Wal-mart’s Going Green and Still Making More Money

Ignoring the labor issues that surround Wal-mart, they have made giant strides in “Going Green.”  The articles Wal-Mart’s Environmental Game-Changer and Wal-Mart Going Green And Its Effect both discuss the revolutionary changes that the $401 billion retail behemoth has taken the in the directions to help the environment.   Being environmentally friendly has never been a goal of the organization to date, but making and saving money has.  Wal-mart is very much a rational system with a formal structure and very specific goals.  This direction of going green raises flags because this is a new for the “lowest value” retailer.  In reality, Wal-mart has finally realized that their power in the supply chain can be used to benefit not their profits, but the global environment.

Wal-Mart’s Environmental Game-Changer does a great job discussing Wal-mart’s new labeling program that shows consumers the environmental cost of each product.  The program is non-invasive in terms of how they are not asking suppliers to change anything as long as the environmental cost data is provided for their products.  For these companies, knowing that this data will be seen by consumers they have two options; stop supplying to Wal-mart (bad business move) or begin to take steps to reduce environmental costs (good business decision).   This is a huge leap since the involvement of government wasn’t present.   The program is a big step for the organization and one not common to Wal-mart, but in a rational system goal specificity simplifies the situation.  Goal specificity in this case shows that the goals haven’t changed, but the main goals influenced Wal-mart to choose this alternative activity.  The environmental direction will increase the attractiveness of the company in turn increasing profits while at the same time benefiting society.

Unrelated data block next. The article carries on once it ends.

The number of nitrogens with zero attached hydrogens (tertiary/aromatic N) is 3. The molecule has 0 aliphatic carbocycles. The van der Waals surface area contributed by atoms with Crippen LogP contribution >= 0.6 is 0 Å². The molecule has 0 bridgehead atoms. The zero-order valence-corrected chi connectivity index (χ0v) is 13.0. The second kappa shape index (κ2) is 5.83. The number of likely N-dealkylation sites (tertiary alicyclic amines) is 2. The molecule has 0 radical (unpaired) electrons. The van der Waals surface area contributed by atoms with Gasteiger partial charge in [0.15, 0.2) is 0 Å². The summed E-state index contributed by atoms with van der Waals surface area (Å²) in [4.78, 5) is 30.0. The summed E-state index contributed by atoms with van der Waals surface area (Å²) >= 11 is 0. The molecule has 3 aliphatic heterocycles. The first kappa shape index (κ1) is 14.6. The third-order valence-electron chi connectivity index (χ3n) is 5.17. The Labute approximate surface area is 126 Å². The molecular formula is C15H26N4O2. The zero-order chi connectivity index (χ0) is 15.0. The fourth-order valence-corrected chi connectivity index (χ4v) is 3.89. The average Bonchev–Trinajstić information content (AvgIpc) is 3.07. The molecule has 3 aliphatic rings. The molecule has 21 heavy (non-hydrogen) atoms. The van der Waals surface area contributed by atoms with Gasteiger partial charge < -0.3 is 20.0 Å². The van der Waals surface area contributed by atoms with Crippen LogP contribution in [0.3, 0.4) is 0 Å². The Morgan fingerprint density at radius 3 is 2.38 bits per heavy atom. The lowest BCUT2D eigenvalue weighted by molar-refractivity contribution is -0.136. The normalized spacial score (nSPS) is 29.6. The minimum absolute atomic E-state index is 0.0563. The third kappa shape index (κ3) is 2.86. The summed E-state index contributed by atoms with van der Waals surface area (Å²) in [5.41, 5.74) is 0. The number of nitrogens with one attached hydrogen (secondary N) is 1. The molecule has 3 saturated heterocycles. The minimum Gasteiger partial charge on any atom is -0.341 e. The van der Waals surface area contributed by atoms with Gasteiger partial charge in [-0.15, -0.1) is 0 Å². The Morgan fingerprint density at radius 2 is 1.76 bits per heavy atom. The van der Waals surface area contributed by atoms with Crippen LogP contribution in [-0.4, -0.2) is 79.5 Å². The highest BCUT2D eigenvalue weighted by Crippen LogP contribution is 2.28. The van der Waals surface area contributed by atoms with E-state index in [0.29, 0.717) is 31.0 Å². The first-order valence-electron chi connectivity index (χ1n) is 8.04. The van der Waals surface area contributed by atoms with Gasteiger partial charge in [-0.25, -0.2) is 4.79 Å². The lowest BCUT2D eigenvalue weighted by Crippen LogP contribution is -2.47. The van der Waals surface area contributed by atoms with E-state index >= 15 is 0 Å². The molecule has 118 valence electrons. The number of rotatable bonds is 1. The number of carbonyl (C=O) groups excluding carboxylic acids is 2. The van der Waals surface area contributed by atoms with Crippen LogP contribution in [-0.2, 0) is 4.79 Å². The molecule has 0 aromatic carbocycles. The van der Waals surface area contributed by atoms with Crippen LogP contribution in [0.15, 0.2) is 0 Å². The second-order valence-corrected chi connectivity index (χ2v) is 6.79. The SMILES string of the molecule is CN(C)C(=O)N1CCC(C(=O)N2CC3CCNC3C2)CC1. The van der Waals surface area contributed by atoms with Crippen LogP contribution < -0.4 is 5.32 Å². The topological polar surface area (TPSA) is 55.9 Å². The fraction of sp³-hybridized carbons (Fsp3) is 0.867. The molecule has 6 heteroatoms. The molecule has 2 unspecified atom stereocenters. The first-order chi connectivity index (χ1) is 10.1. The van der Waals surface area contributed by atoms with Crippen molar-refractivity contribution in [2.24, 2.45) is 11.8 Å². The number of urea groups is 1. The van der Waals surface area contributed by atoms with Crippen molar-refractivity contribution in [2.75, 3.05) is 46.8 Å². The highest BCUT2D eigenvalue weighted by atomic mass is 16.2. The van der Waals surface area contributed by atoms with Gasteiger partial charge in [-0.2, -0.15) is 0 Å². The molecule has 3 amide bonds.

Though not the first corporation to do this, Wal-mart “is the biggest, the most visible, and the least likely, given its past reputation” (Game Changer).   Being the company some people love to hate they have finally become a company that people will have to respect through their use of commercial power to benefit the society while making profits.

UPDATE:

After further research and vigilance on the topic of Walmart “going green,” I stumbled upon this article Walmart colours it green (“colours” is spelled weird because this is a Canadian publication).  The article discusses a new twist in Walmart’s “Green” business strategies.  “Believing business can affect change in the world more quickly than anyone, Walmart Canada made four key announcements yesterday — plans for a sustainable product index, a new website to drive business sustainability, plans to open a sustainable distribution centre in Alberta and wind-and solar-energy projects in Ontario.”  Unlike the original initiative in July 2009 that only mentioned using an environmental product labeling system, Walmart Canada has added businesses plans that has showed Walmart interested in becoming more sustainable and environmentally conscious.  Plus, they have taken the initiative to post ideas and strategies on their new website to encourage other companies to follow their lead.  Now, Wal-mart is most likely going to end up even profits-wise in this new business initiative, but this new direction for Walmart Canada doesn’t seem like the Walmart I know.  Any thoughts?

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7 Responses

  1. I agree with this post, but when it comes to going green, part of me has trouble not being a conspiracy theorist. It seems to me that, even if it is subliminal, corporate exec boards number one goal is to drive profits through efficiency. Going green sometimes is not always as efficient as keeping with old ways, but there is a way around this. If “going green” attracts new business but costs a bit more, it basically becomes a wash. So it may be a splitting hairs a bit, but what is the real motive here?